“In our 2012 CSP Today Markets Report India was ranked as the most promising CSP market. It has now slipped to fifth place in CSP Today’s 2014 Markets Report due to slow progress under phase 1 of JNNSM, amongst other factors”.

That is pretty poor going considering the first phase of the JNNSM gave an equal allocation of 500MW each to PV and CSP-based generation. A year ago, that promising start was already faltering badly.

CSP developers discovered their satellite-based direct normal irradiance (DNI) estimates did not take into account the dust and soot clogging Indian skies. Elsewhere, finding American companies that could deliver heat transfer fluids (HTFs) proved a problem.

Bloomberg reported: “India expects half of the projects to be delayed and some to be scrapped as US supplies stall and dust-clouds diffuse the radiation required to drive generation.”

Since then things have only got worse. Says Nampoothiri: “CSP has been experiencing a slew of challenges: the falling price of PV, non-availability of accurate DNI data, supply constraints of HTF and a few other components, high dust levels and fairly new technology.”

CSP innovation program

As discussed in the December 2013 edition of the CSP Today Quarterly Update, the difficulties faced by developers and the reverse bidding system in Phase 1 brought a number of key issues into the limelight.

While they wait for the remaining CSP projects under Phase 1 to begin commercial operation, investing in innovation and research may be a good way for India to restore faith in the market and attract international bidders back into the market.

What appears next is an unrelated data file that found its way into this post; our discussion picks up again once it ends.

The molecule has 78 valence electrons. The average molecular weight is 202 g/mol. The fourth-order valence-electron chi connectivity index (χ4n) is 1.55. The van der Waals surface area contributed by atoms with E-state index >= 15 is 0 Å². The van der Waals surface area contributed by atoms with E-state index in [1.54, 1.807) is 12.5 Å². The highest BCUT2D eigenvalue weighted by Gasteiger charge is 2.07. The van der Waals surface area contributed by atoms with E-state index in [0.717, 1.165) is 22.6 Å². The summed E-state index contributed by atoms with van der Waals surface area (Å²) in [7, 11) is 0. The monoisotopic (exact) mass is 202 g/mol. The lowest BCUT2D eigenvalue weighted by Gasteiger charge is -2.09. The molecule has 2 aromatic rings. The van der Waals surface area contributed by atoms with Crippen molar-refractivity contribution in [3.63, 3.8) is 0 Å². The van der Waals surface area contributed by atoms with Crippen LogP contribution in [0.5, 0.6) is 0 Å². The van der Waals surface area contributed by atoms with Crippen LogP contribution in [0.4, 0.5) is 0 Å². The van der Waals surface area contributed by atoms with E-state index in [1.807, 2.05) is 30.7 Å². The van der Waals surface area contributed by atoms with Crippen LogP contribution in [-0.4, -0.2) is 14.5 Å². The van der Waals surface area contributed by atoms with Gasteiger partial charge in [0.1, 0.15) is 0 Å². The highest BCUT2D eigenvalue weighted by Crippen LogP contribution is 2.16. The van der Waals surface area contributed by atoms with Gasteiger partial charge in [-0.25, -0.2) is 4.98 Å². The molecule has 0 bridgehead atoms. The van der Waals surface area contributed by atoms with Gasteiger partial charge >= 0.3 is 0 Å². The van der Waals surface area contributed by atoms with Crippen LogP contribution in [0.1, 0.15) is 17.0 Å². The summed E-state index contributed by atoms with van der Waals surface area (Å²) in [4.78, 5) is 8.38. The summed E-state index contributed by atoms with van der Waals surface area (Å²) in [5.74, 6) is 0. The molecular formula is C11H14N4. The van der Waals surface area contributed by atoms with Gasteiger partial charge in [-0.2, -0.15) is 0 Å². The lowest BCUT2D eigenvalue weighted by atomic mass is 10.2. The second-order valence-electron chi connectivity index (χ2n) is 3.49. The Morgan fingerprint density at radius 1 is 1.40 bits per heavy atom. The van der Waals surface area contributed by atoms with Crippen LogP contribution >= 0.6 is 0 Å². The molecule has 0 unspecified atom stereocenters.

In November 2013, a pre-bid meeting was held to assess the potential for new innovative CSP projects in India. Here the Solar Energy Corporation of India (SECI) and Asian Development Bank (ADB) provided some additional information regarding the upcoming research and development program in India.

SECI and ADB commented that they were still reviewing feedback and pending issues, but that a final tender for the projects was expected to be launched in March 2014 and the awardee announced in May 2014. CSP Today has been told that a number of big names have indicated their participation in this bid.

It is likely that one project will demonstrate hybrid cooling with 3-4 hours of thermal storage, while the other project will demonstrate higher operating temperatures (minimum 470˚C), also with 3-4 hours of storage.

Developers will be allowed to choose their own locations, although project ownership could fall to SECI. An EPC will be selected through an international competitive bidding process and will be subject to Viability Gap Funding.

The VGF is a once-off or short-term capital assistance that bears a part of the high capital investment required in setting up a CSP project. This could take various forms, including credit enhancements, supplementary grant funding, loans, and interest subsidies.

It seems as if the government has listened to feedback and are now allowing projects under the innovation program to make use of natural gas backing. Additionally, they have more accurate DNI readings available and the VGF should make for more achievable financing.